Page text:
The spokesman of Egypt’s Minister of Foreign Affairs, Ahmed Abu Zeid, slammed CNN’s coverage of EgyptAir flight MS804’s crash.
In a message on Twitter, the spokesman said that CNN’s theories that the airplane crashed as a result of pilot suicide were disrespectful.
“It’s disrespectful that
@CNN insinuates pilot suicide in #EgyptairMS804 tragedy while families are mourning,” read the tweet which was retweeted hundreds of times.
It’s disrespectful that @CNN insinuates pilot suicide in #EgyptairMS804 tragedy while families are mourning.
— Egypt MFA Spokesman (@MfaEgypt) May 20, 2016
Since the spokesman’s statement, Egyptian social media users openly criticized CNN and other news outlets for the ‘insensitive’ theories.
Regarding #Egypt ‘s foreign ministry spokesman criticising @CNN , this was reported by LA Times quoting US invest pic.twitter.com/poxhgRDMWx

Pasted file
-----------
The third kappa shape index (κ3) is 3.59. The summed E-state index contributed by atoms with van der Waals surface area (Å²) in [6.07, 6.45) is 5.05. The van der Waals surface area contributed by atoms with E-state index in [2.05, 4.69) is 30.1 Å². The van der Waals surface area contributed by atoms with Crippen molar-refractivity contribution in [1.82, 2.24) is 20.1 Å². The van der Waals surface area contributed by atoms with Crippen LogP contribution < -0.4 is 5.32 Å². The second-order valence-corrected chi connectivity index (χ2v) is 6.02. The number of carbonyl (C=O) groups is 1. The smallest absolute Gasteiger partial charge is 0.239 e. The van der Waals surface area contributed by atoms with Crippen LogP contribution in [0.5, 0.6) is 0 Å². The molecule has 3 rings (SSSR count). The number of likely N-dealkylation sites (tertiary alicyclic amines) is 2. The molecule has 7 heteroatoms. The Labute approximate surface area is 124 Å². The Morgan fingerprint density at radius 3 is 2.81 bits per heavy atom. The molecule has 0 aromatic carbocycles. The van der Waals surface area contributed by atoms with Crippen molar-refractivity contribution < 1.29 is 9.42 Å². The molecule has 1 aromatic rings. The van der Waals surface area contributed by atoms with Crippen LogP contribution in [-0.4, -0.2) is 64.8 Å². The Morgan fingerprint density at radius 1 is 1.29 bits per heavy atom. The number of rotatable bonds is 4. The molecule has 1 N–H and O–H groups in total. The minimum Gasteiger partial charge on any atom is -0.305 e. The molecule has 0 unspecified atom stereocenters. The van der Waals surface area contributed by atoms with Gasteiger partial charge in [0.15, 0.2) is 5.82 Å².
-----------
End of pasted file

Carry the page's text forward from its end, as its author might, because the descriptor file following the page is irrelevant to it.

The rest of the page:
— Menna منّة (@TheMiinz) May 20, 2016
On Twitter and Facebook, one screenshot of an article by the Los Angeles Times is being widely circulated. The article states that among the possible theories is that a “pilot may have tried to commit suicide by intentionally crashing the plane, the cause of several crashes in the past.”
Shame on @CNN for insinuating pilot suicide in #EgyptAir crash #MS804 what kind of informed reporting is this.
— Moustafa Mowaffak (@mmowaffak) May 20, 2016
How com @CNN say that pilot is suicide and There is no evidence also without respect family of pilot and there feeling #MS804 #EgyptAir
— في الكون وحيد (@amrhamdon) May 20, 2016
Mohammad Mamdouh Assem dreamed of becoming a pilot since he was 5. Nothing points in direction of suicide. #MS804 https://t.co/bfLKuOylfN
— Ruth Vandewalle (@ruthruthcairo) May 20, 2016
Theories that the EgyptAir pilot intentionally crashed the plane contradict the latest information that smoke was detected in one of the aircraft’s toilets minutes before it disappeared.
According to data published by air industry website Aviation Herald, the information shows that smoke was first reported in the aircraft’s lavatory before the aircraft’s system shut down, preventing the pilots from sending any distress signals.
Egypt, France and Greece, responding to rumours and assumptions, have officially announced that it is too early to determine the cause of the airplane’s crash.
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